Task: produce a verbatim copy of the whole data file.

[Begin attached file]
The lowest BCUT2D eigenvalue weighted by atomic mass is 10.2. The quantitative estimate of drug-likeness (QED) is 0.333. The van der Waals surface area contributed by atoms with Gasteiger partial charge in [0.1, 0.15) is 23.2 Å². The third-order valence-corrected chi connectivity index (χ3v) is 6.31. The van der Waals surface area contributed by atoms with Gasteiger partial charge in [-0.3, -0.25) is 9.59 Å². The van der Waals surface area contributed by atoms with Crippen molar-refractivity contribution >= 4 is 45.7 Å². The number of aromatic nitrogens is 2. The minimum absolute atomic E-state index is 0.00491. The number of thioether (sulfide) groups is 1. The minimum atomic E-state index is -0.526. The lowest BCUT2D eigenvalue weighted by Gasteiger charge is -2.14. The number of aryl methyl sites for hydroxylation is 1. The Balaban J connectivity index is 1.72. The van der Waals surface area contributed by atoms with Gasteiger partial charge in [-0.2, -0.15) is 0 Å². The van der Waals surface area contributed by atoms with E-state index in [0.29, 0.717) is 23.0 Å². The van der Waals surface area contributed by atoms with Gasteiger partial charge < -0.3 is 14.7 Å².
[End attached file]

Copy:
The lowest BCUT2D eigenvalue weighted by atomic mass is 10.2. The quantitative estimate of drug-likeness (QED) is 0.333. The van der Waals surface area contributed by atoms with Gasteiger partial charge in [0.1, 0.15) is 23.2 Å². The third-order valence-corrected chi connectivity index (χ3v) is 6.31. The van der Waals surface area contributed by atoms with Gasteiger partial charge in [-0.3, -0.25) is 9.59 Å². The van der Waals surface area contributed by atoms with Crippen molar-refractivity contribution >= 4 is 45.7 Å². The number of aromatic nitrogens is 2. The minimum absolute atomic E-state index is 0.00491. The number of thioether (sulfide) groups is 1. The minimum atomic E-state index is -0.526. The lowest BCUT2D eigenvalue weighted by Gasteiger charge is -2.14. The number of aryl methyl sites for hydroxylation is 1. The Balaban J connectivity index is 1.72. The van der Waals surface area contributed by atoms with Gasteiger partial charge in [-0.2, -0.15) is 0 Å². The van der Waals surface area contributed by atoms with E-state index in [0.29, 0.717) is 23.0 Å². The van der Waals surface area contributed by atoms with Gasteiger partial charge < -0.3 is 14.7 Å².